Facts: Social Security Is Vital to Women
March 3, 2005
- 155.1 million women and men work in jobs covered by Social Security; waged salaried workers pay 6.2% of their earningsmatched by the same amount from their employersin payroll taxes known as FICA.
- 58% of all Social Security beneficiaries 65 and older are women, increasing to 71% of all beneficiaries 85 and older.
- Social Security provides retirement benefits for worker's spouses equal to 50% of the worker's benefits; widows of workers receive 100% of the worker's retirement benefit.
- Social Security provides 50% or more of retirement income for two-thirds of older persons; for elderly women, Social Security constitutes 90% of their income.
- 38% of all Social Security benefits are paid to disabled workers, spouses of retired and disabled workers, dependent children, and survivors; out of the 47 million who receive benefits, 18 million are not retired workers.
- 6 million disabled workers receive benefits; the average monthly payment to a disabled worker is about $862; for a disabled worker with a spouse and one or more children, the average monthly payment is $1,441.
- 5 million spouses and children of retired and disabled workers receive benefits.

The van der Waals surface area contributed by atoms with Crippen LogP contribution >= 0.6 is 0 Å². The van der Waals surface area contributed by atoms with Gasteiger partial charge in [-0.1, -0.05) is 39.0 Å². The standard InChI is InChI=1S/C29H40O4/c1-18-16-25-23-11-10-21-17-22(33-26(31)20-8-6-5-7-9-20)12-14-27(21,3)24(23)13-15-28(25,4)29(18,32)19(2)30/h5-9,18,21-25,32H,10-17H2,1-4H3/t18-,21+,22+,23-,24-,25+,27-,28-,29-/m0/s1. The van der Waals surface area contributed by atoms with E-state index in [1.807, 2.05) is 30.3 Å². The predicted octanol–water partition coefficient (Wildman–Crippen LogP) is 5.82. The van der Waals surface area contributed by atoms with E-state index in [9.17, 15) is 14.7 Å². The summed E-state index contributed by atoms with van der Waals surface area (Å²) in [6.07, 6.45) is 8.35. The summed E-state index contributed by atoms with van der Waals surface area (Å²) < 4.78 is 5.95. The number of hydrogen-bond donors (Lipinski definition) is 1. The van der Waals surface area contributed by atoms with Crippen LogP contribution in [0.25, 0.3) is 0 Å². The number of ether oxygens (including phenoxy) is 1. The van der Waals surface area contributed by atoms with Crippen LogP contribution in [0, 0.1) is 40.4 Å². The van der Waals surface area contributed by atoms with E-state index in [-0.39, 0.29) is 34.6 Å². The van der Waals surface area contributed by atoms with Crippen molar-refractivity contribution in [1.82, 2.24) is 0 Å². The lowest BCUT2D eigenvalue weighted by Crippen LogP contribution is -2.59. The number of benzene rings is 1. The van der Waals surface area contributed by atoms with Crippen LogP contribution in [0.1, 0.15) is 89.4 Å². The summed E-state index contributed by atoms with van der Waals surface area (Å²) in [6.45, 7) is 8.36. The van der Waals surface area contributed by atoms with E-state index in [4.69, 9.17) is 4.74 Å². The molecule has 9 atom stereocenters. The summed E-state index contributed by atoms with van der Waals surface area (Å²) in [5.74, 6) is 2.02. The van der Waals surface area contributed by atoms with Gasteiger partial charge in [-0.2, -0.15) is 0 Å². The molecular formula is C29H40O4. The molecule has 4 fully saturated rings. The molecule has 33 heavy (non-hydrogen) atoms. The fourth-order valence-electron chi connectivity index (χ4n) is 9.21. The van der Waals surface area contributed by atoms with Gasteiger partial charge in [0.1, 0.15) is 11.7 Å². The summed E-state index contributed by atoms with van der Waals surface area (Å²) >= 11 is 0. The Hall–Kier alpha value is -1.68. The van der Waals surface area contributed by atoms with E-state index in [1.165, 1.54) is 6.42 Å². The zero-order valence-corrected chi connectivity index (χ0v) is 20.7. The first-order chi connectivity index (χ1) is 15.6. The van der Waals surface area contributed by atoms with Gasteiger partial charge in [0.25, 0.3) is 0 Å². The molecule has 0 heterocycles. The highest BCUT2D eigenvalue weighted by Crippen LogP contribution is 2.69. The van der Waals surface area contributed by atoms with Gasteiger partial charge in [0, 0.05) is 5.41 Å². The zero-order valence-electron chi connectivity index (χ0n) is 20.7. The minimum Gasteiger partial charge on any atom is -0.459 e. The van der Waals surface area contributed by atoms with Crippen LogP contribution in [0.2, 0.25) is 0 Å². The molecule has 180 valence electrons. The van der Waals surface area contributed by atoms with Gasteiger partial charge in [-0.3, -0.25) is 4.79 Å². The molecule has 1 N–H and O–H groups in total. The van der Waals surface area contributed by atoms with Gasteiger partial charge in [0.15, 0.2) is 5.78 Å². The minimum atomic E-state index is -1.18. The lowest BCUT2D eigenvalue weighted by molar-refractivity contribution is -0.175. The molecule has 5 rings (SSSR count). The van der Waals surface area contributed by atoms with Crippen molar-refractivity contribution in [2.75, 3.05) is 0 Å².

- More than 7 million children and spouses of deceased workers receive monthly Survivors' Benefit checks averaging $1,400. 2 million of these beneficiaries are children.
- For worker with a lifetime of low wagesmany of whom are womenSocial Security provides proportionately higher monthly benefits through a formula that is weighted to help low-income earners.
- Social Security is credited with lifting 13 million seniors in the United States out of poverty. Without counting their Social Security income, nearly half of all elderly Americans (46.8 percent) have below poverty line incomes. With Social Security, that number is reduced to only 8.7 percent of all elderly Americans.
- 60% of full-time women workers currently participate in private pension plans, but only 28% of women over age 65 receive retirement benefits other than Social Security. This is compared to 43% of men over age 65 who receive retirement benefits other than Social Security. Significantly fewer women of color receive private pension benefits.
- Under privatization, a woman's retirement benefit would depend on her contributions to a private account based on a percentage of her earningscontributions that would be less throughout her working years because of pay discrimination and time out of the paid workforce. Critically important family benefits for death and disability would be lost as would inflation-proofing and guaranteed lifetime benefits that exist under Social Security.
- With private accounts, workers with low savings would be required to purchase expensive annuities which can not be "passed on" to heirs. In addition, insurance companies are allowed to discriminate against women by charging or paying out lower monthly benefits because some women live longer than some men.
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